The general rules for improving your physical health are generally pretty straight-forward: eat right, exercise, and drink plenty of water. But what happens when you fall into a mental funk and can’t seem to pull yourself out of it?
Whether you’re going through a rough patch or could just use a boost after a rough work week, here are a few tips to improve your mental health.
Reach Out to Loved Ones
It’s easy to slip into communication oblivion when you’ve got work, PTA meetings, sport games, weekend birthday parties, and a to-do list that stretches for miles. But having a strong support system will ultimately make your responsibilities feel less daunting, so don’t lose touch with your loved ones.
Make it a point to have weekly lunch or dinner dates with those who are close and video calls with those who aren’t. Send a quick email just to say hello to your sister who’s abroad or spare 15 minutes to give Grandma a phone call.
Even a quick walk around the block with Spike can help — in fact, spending time with your dog has been proven to reduce stress and improve your mood.
You could even take the opportunity to regain contact with old friends. Remember, others might be dealing with their own issues, and an unexpected hello to an old classmate or work friend can make you both feel more connected!
Find Ways to Volunteer Your Time
By volunteering your time to a worthy cause, you’ll be doing some greater good for the world, but also for your own health. Volunteering offers a number of health benefits, including reduced anxiety and depression and greater overall wellbeing. Volunteering helps to keep your mind active as well as your body, providing both physical and emotional benefits.
Maintain Healthy Habits
When the blues have you feeling down and out, it’s easy to reach for comfort foods. But many comfort foods are rich in carbohydrates and sugar, which create an initial feeling of energy and then cause your blood sugar to drop. In the long run, these eating habits intensify depression and anxiety. Instead, reach for foods rich in vitamins and nutrients, such as vegetables, fruits, nuts, and whole grains.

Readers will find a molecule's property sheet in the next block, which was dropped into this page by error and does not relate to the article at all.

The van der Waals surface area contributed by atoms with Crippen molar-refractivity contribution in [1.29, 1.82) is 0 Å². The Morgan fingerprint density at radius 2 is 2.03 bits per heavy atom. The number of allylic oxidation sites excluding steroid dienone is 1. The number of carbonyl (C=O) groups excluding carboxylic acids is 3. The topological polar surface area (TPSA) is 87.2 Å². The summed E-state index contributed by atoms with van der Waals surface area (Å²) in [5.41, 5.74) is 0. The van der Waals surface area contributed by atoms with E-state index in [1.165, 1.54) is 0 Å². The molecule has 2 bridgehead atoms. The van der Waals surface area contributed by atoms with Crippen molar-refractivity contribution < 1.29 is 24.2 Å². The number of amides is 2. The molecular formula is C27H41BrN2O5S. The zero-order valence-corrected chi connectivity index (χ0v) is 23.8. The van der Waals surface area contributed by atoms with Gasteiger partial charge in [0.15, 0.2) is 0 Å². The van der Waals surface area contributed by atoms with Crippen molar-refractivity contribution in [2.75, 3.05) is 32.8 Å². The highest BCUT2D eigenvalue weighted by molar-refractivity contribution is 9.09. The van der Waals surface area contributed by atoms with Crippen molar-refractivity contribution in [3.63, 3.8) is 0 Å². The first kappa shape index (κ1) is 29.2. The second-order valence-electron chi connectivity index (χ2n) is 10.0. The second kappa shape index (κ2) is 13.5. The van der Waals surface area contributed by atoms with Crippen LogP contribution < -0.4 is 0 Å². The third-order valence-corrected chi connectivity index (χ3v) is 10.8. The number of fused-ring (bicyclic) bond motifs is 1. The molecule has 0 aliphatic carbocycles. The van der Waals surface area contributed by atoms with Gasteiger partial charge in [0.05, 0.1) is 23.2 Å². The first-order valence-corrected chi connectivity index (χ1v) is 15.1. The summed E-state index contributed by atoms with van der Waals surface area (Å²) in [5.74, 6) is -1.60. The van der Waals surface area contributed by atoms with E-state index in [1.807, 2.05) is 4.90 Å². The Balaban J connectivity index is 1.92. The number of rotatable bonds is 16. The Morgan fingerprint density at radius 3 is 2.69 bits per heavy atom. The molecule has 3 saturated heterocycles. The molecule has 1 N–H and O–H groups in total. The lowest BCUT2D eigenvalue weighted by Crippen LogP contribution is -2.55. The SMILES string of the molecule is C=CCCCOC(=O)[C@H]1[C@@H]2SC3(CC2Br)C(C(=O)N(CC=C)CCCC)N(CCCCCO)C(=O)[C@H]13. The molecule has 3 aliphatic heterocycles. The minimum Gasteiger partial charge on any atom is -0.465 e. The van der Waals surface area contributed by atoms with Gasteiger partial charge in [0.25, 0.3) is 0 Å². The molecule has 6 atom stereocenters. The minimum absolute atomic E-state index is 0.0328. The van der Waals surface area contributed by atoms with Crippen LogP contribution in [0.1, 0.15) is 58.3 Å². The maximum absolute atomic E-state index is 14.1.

And be sure to get plenty of exercise. Getting up and moving is a consistent mood booster so find an activity that you enjoy doing so that you’ll do it consistently. Swimming is a great option, or set up a “walking date” and take a regular stroll around the neighborhood with your partner.
And keep in mind that getting up and moving doesn’t necessarily have to involve something we normally categorize as exercise. For example, gardening is great for improving mental health, and while it’s not technically exercise, it will help you get in some physical activity. Or maybe you love woodworking. Again, this isn’t technically exercise, but it does provide you with a positive outlet for expressing yourself, and it will get you up and moving around.
Take Up a New, Healthy Hobby
Finding a new hobby to learn and master can provide a sense of purpose and help to combat feelings of anxiety and depression. A hobby can be anything that interests you, from bird watching to stamp collecting, painting, crocheting, woodworking, and more.
Taking steps to improve your mental health is an important part of your overall well-being. By getting active through a new hobby or volunteering, getting adequate rest, and maintaining a healthy diet, you can find a greater sense of mental harmony.
A note from Network of Wellbeing:
Huge thanks to Jennifer for contributing this excellent post. We recognise that, as with physical illness, mental illnesses come in a wide variety of forms with different levels of severity. Many people will be able to maintain their mental health through day-to-day practices, focusing on tips such as those helpful tips shared above. Many others, especially those suffering from serious mental ill-health and long-term conditions or disorders may need additional support – including drugs, organised therapies, help to lead their lives and awareness of their difference. Please seek out the support that is best suited for you.